After visiting the city and trying to track down the ferry location it was a short ride to the east on CA 180 back to Fresno.  Suffice to say the two day weekend trip to the Bay Area was a packed one, usually I try to space things out a little but it was a long overdue road trip.

Comments

Popular posts from this blog

Where the hell is Hill Valley? (US Route 8 south/US Route 395 east)

Recently I made a visit to Universal Studios near Los Angeles.  While on the back lot tour I came across a piece of infamous movie-borne fictional highway infamy; the location of town square of Hill Valley, California on US Route 8/US Route 395.


The above photo is part of the intro scene to the first Back-to-the-Future movie which was set in 1985. To anyone who follows roadways the signage error of US 8 meeting US 395 in California is an immediately notable error.  For one; US 8 doesn't even exist anywhere near California with present alignment being signed as an east/west highway between Norway, Michigan and Forest Lake, Minnesota.  To make matters worse US 8 is signed as a southbound route and US 395 (a north/south highway) is signed as an eastbound route.  At minimum the cut-out US 8 and US 395 shields somewhat resemble what Caltrans used in the 1980s.

Assuming Hill Valley is located on what would have been US 395 by 1985 what locales would be a viable real world analog?  US 39…

"Governor Hunt Cuts Ribbon on Doomsday" - The drawnout legal battle to build the I-95 Fayetteville Bypass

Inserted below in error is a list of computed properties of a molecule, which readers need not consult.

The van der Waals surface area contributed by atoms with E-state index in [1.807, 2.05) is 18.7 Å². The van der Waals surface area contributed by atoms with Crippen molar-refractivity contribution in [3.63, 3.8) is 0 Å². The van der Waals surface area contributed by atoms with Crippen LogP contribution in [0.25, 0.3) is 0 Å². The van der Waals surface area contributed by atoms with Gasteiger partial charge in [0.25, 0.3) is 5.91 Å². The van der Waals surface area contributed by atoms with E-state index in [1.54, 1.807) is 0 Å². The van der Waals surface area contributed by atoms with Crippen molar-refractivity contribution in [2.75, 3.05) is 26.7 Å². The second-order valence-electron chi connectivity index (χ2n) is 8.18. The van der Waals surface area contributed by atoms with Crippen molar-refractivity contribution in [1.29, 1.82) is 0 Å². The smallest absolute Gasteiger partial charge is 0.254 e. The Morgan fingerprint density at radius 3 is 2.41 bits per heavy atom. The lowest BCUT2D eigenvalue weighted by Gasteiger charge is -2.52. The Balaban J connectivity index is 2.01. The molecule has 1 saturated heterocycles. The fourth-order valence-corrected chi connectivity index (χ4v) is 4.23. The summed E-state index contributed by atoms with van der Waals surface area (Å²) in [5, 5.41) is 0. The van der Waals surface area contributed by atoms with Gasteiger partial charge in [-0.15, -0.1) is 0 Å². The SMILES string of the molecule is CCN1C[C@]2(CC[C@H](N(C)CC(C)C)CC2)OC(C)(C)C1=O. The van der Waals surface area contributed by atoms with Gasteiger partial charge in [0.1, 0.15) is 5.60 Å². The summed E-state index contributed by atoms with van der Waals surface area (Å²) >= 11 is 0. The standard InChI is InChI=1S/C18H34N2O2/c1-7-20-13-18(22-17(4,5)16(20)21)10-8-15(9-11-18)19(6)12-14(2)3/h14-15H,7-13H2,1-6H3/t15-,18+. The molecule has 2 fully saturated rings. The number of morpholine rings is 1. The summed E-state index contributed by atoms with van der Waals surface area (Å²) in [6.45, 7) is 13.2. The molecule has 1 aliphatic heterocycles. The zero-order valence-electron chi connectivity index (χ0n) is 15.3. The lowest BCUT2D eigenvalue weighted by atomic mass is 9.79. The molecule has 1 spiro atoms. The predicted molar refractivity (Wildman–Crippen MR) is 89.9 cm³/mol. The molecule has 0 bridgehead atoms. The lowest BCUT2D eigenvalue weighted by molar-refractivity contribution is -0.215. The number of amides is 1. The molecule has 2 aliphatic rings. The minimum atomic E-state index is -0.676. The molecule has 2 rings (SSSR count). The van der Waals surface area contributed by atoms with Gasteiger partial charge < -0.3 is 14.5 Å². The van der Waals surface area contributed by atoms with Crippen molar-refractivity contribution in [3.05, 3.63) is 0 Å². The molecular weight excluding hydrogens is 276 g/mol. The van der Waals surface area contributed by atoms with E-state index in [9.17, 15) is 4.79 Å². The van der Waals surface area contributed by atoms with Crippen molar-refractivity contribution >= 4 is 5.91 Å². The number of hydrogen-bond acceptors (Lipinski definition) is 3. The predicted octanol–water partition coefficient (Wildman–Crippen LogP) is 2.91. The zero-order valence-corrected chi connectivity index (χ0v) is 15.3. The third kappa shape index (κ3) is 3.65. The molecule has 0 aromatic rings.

It is Monday, December 15, 1980.  North Carolina Governor Jim Hunt and many other dignitaries take part in a ribbon cutting ceremony opening a new 17 mile stretch of Interstate 95 in Cumberland County.  The new road bypasses Fayetteville to the east and completes Interstate 95 in North Carolina - closing a significant gap in what many consider the backbone highway of the East Coast.  The new road moved Interstate traffic from an at-grade, four lane US 301 lined with numerous motels and restaurants onto a fully controlled and traffic light-free limited access freeway. 

Meanwhile at a Quality Inn along US 301 in Fayetteville, a billboard read "Governor Hunt Cuts Ribbon on Doomsday."(1)

The ribbon cutting put an end to over a decade long heated battle over the routing of Interstate 95 around Fayetteville.  One that made it all the way to the steps of the United States Supreme Court.



Interstate 95 in North Carolina History:

The 181 mile Interstate 95 has a unique story in Nort…

The Arroyo Seco Parkway and early terminus points of US Route 66 in Los Angeles

This past month I visited the original terminus of US Route 66 on Broadway in downtown Los Angeles and drove the entirety of the Arroyo Seco Parkway to Pasadena.


The Arroyo Seco Parkway is a 8.162 mile section of freeway which traverses from the Four-Level Interchange in downtown Los Angeles north/northeast following the Arroyo Seco to Pasadena.  The Arroyo Seco Parkway is currently designated as part of California State Route 110 but is more widely known as being a classic component of US Route 66.  While US 66 used the entirety of the Arroyo Seco Parkway the freeway also carried US 6, US 99 and CA 11 at different points throughout it's long history.  The Arroyo Seco Parkway is the oldest freeway in the western United States and depending on the definition used it can be considered the oldest in the United States.

Before the Arroyo Seco Parkway travel between Pasadena and Los Angeles on US 66 was routed on surface roads that largely avoided the Arroyo Seco.  Prior to 1933 the Dep…